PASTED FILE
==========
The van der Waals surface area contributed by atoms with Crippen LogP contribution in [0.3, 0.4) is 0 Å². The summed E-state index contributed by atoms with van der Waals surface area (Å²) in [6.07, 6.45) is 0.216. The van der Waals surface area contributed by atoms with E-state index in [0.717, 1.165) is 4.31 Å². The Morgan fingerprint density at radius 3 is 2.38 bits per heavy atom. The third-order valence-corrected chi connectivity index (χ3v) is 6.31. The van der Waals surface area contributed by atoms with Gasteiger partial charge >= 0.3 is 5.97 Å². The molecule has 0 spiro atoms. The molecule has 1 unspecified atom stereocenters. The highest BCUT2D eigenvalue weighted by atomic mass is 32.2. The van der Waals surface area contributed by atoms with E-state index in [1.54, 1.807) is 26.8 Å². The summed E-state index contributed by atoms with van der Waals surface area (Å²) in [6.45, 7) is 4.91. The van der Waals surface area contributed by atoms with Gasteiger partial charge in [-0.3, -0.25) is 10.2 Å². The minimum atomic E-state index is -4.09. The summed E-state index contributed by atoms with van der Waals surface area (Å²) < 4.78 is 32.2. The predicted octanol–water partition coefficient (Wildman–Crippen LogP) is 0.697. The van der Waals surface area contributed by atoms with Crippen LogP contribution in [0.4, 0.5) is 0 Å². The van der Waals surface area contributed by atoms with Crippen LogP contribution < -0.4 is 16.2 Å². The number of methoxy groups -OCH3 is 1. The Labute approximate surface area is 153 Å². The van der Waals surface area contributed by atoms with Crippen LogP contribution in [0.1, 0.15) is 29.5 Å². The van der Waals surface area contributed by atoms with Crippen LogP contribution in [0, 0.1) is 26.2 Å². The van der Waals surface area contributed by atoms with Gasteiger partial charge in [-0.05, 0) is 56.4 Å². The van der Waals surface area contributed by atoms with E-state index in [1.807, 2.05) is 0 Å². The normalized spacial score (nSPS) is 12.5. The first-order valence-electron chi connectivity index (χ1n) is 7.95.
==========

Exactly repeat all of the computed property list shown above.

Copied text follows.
The van der Waals surface area contributed by atoms with Crippen LogP contribution in [0.3, 0.4) is 0 Å². The summed E-state index contributed by atoms with van der Waals surface area (Å²) in [6.07, 6.45) is 0.216. The van der Waals surface area contributed by atoms with E-state index in [0.717, 1.165) is 4.31 Å². The Morgan fingerprint density at radius 3 is 2.38 bits per heavy atom. The third-order valence-corrected chi connectivity index (χ3v) is 6.31. The van der Waals surface area contributed by atoms with Gasteiger partial charge >= 0.3 is 5.97 Å². The molecule has 0 spiro atoms. The molecule has 1 unspecified atom stereocenters. The highest BCUT2D eigenvalue weighted by atomic mass is 32.2. The van der Waals surface area contributed by atoms with E-state index in [1.54, 1.807) is 26.8 Å². The summed E-state index contributed by atoms with van der Waals surface area (Å²) in [6.45, 7) is 4.91. The van der Waals surface area contributed by atoms with Gasteiger partial charge in [-0.3, -0.25) is 10.2 Å². The minimum atomic E-state index is -4.09. The summed E-state index contributed by atoms with van der Waals surface area (Å²) < 4.78 is 32.2. The predicted octanol–water partition coefficient (Wildman–Crippen LogP) is 0.697. The van der Waals surface area contributed by atoms with Crippen LogP contribution in [0.4, 0.5) is 0 Å². The van der Waals surface area contributed by atoms with Crippen LogP contribution < -0.4 is 16.2 Å². The number of methoxy groups -OCH3 is 1. The Labute approximate surface area is 153 Å². The van der Waals surface area contributed by atoms with Crippen LogP contribution in [0.1, 0.15) is 29.5 Å². The van der Waals surface area contributed by atoms with Crippen LogP contribution in [0, 0.1) is 26.2 Å². The van der Waals surface area contributed by atoms with Gasteiger partial charge in [-0.05, 0) is 56.4 Å². The van der Waals surface area contributed by atoms with E-state index in [1.807, 2.05) is 0 Å². The normalized spacial score (nSPS) is 12.5. The first-order valence-electron chi connectivity index (χ1n) is 7.95.